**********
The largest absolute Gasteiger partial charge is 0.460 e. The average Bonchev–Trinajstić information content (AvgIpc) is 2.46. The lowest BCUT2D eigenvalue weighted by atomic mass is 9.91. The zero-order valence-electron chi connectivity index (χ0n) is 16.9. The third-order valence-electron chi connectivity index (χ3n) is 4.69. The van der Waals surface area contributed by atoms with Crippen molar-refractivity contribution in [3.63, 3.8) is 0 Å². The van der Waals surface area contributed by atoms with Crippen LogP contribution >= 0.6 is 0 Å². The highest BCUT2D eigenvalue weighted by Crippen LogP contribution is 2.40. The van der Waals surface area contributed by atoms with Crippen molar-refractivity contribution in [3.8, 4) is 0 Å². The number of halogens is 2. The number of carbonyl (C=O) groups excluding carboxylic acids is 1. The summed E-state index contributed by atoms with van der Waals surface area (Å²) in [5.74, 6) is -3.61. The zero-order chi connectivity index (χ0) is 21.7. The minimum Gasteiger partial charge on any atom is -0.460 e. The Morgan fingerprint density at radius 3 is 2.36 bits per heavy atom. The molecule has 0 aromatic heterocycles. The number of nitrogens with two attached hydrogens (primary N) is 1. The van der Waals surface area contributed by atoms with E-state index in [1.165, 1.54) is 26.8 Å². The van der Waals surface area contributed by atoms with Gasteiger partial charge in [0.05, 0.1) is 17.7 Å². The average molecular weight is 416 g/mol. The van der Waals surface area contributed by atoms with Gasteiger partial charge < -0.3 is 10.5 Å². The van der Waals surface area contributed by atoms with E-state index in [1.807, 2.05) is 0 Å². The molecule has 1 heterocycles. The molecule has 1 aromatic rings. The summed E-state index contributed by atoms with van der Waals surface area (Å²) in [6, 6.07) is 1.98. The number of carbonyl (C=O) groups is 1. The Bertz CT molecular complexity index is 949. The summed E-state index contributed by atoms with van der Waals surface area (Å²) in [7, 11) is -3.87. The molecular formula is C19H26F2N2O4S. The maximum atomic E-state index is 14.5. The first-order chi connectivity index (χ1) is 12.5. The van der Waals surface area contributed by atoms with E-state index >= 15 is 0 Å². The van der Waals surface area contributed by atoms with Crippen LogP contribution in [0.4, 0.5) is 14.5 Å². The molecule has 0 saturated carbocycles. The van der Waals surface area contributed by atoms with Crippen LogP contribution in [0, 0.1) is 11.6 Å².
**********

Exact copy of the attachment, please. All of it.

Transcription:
The largest absolute Gasteiger partial charge is 0.460 e. The average Bonchev–Trinajstić information content (AvgIpc) is 2.46. The lowest BCUT2D eigenvalue weighted by atomic mass is 9.91. The zero-order valence-electron chi connectivity index (χ0n) is 16.9. The third-order valence-electron chi connectivity index (χ3n) is 4.69. The van der Waals surface area contributed by atoms with Crippen molar-refractivity contribution in [3.63, 3.8) is 0 Å². The van der Waals surface area contributed by atoms with Crippen LogP contribution >= 0.6 is 0 Å². The highest BCUT2D eigenvalue weighted by Crippen LogP contribution is 2.40. The van der Waals surface area contributed by atoms with Crippen molar-refractivity contribution in [3.8, 4) is 0 Å². The number of halogens is 2. The number of carbonyl (C=O) groups excluding carboxylic acids is 1. The summed E-state index contributed by atoms with van der Waals surface area (Å²) in [5.74, 6) is -3.61. The zero-order chi connectivity index (χ0) is 21.7. The minimum Gasteiger partial charge on any atom is -0.460 e. The Morgan fingerprint density at radius 3 is 2.36 bits per heavy atom. The molecule has 0 aromatic heterocycles. The number of nitrogens with two attached hydrogens (primary N) is 1. The van der Waals surface area contributed by atoms with E-state index in [1.165, 1.54) is 26.8 Å². The van der Waals surface area contributed by atoms with Gasteiger partial charge in [0.05, 0.1) is 17.7 Å². The average molecular weight is 416 g/mol. The van der Waals surface area contributed by atoms with Gasteiger partial charge < -0.3 is 10.5 Å². The van der Waals surface area contributed by atoms with E-state index in [1.807, 2.05) is 0 Å². The molecule has 1 heterocycles. The molecule has 1 aromatic rings. The summed E-state index contributed by atoms with van der Waals surface area (Å²) in [6, 6.07) is 1.98. The number of carbonyl (C=O) groups is 1. The Bertz CT molecular complexity index is 949. The summed E-state index contributed by atoms with van der Waals surface area (Å²) in [7, 11) is -3.87. The molecular formula is C19H26F2N2O4S. The maximum atomic E-state index is 14.5. The first-order chi connectivity index (χ1) is 12.5. The van der Waals surface area contributed by atoms with E-state index >= 15 is 0 Å². The van der Waals surface area contributed by atoms with Crippen LogP contribution in [0.4, 0.5) is 14.5 Å². The molecule has 0 saturated carbocycles. The van der Waals surface area contributed by atoms with Crippen LogP contribution in [0, 0.1) is 11.6 Å².